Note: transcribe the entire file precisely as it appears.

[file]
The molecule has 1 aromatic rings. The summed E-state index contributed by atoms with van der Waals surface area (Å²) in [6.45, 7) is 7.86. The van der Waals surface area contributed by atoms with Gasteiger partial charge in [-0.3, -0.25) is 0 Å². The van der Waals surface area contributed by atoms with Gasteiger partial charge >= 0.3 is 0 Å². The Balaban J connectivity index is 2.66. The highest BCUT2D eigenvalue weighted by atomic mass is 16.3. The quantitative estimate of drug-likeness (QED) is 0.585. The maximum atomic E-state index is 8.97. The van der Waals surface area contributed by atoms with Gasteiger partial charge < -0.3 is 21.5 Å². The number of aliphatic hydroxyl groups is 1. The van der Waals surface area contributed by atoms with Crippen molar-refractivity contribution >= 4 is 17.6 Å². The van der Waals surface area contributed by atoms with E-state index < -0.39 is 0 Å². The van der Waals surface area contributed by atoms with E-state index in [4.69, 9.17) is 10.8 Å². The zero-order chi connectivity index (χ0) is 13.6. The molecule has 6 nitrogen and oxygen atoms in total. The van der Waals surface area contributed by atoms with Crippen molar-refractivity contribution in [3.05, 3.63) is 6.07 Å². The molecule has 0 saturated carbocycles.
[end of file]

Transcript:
The molecule has 1 aromatic rings. The summed E-state index contributed by atoms with van der Waals surface area (Å²) in [6.45, 7) is 7.86. The van der Waals surface area contributed by atoms with Gasteiger partial charge in [-0.3, -0.25) is 0 Å². The van der Waals surface area contributed by atoms with Gasteiger partial charge >= 0.3 is 0 Å². The Balaban J connectivity index is 2.66. The highest BCUT2D eigenvalue weighted by atomic mass is 16.3. The quantitative estimate of drug-likeness (QED) is 0.585. The maximum atomic E-state index is 8.97. The van der Waals surface area contributed by atoms with Gasteiger partial charge < -0.3 is 21.5 Å². The number of aliphatic hydroxyl groups is 1. The van der Waals surface area contributed by atoms with Crippen molar-refractivity contribution >= 4 is 17.6 Å². The van der Waals surface area contributed by atoms with E-state index < -0.39 is 0 Å². The van der Waals surface area contributed by atoms with E-state index in [4.69, 9.17) is 10.8 Å². The zero-order chi connectivity index (χ0) is 13.6. The molecule has 6 nitrogen and oxygen atoms in total. The van der Waals surface area contributed by atoms with Crippen molar-refractivity contribution in [3.05, 3.63) is 6.07 Å². The molecule has 0 saturated carbocycles.